The Wytches – ‘All Your Happy Life’

Brighton-brewed rockers The Wytches descended upon the masses in 2014 with their debut album ‘Annabel Dream Reader’. The three-piece had conjured up a sinister concoction, blending Dick Dale-esque surf riffs with mightily dark lyricism, leaving little optimism to be scrounged.

In June of this year, they released a seven-track EP titled ‘Home Recordings’, primarily to whet fans’ appetites and generate buzz for the inevitable follow-up to their debut. Their sophomore record, ‘All Your Happy Life’ is lighter, it channels only a fraction of the debut’s dark tonality and showcases the band’s awareness and commendable addressing of their debut’s shortcomings.

The Wytches’ debut felt bloated due to its 49-minute runtime, coupled with an overall lack of stylistic variation. ‘All Your Happy Life’ is a whopping thirteen minutes slimmer and with the band’s fresh approach to their sound, it makes for a far more coherent, concise and ultimately successful track-listing.

Lead single and opener ‘C Side’ however, is sonically much like the debut, with its surf rock sensibilities and eerily frantic outro. It’s still one of the most musically-pleasing cuts, yet the majority of tracks that follow indicate an alternate and more interesting path the band are pursuing.

Most notably, vocalist-guitarist Kristian Bell seems to have evolved his communicative style. His desperate, pained shrieks that plagued the debut are still here in glimmers, yet throughout this record he sounds unsettled, agitated; slowly grating on the listener rather than the indirect, uncontrollable blurts.

Tracks such as ‘A Dead Night Again’ demonstrate Bell’s mellower approach, accompanied by Daniel Rumsey’s twangy bassline. Likewise, ‘Dumb-Fill’ sees Bell singing in a semi-spoken tone. He is seemingly taking a step back to make way for extended instrumental sections that more often than not bring cuts to a close.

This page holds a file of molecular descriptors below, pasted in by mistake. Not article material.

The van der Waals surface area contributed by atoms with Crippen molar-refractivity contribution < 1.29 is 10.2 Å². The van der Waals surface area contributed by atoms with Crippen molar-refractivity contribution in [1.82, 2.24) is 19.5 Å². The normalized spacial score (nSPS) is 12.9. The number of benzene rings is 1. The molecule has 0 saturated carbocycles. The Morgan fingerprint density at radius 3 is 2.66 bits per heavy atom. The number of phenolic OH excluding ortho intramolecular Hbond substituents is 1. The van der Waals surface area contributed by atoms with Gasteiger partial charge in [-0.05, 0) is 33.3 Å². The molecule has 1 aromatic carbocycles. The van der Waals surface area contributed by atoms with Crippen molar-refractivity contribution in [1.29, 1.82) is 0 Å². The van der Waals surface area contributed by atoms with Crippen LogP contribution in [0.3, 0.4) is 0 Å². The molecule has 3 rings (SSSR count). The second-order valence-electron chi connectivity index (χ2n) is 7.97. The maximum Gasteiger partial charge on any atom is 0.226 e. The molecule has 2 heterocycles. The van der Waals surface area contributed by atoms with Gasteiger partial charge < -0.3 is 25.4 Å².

As mentioned above, the band take a different sonic approach resulting in a subtraction of many of their surf influences. ‘A Feeling We Get’ and its chirpy acoustic chord progression chugs along like an Oasis ballad whilst ‘Ghost House’ gallops forth with its sludgy palm-muted riff and lo-fi drums. 

Penultimate track ‘Dumb-Fill’ is a sure-fire highlight, boasting a Josh Homme-esque lead guitar hook partnered with Rumsey’s plodding bassline. Downtempo ballad ‘Home’ closes the record; spaced-out guitar licks underlay Bell’s soft vocals as he questions “where’s everyone gone?”.

The band have managed to overcome the difficult second record syndrome by addressing the issues their debut had, through a more concise track-list and fresh approach to their sound. The lyricism and themes never plunge to the depths of their debut and the occasional glimpses of optimism are well-accompanied by the all-round brighter instrumentation.

‘All Your Happy Life’ is therefore a well-thought out and executed follow-up to its flawed predecessor.

Rating: ★★★★★★★☆☆☆

Essential tracks: C Side // A Feeling We Get // Dumb-Fill

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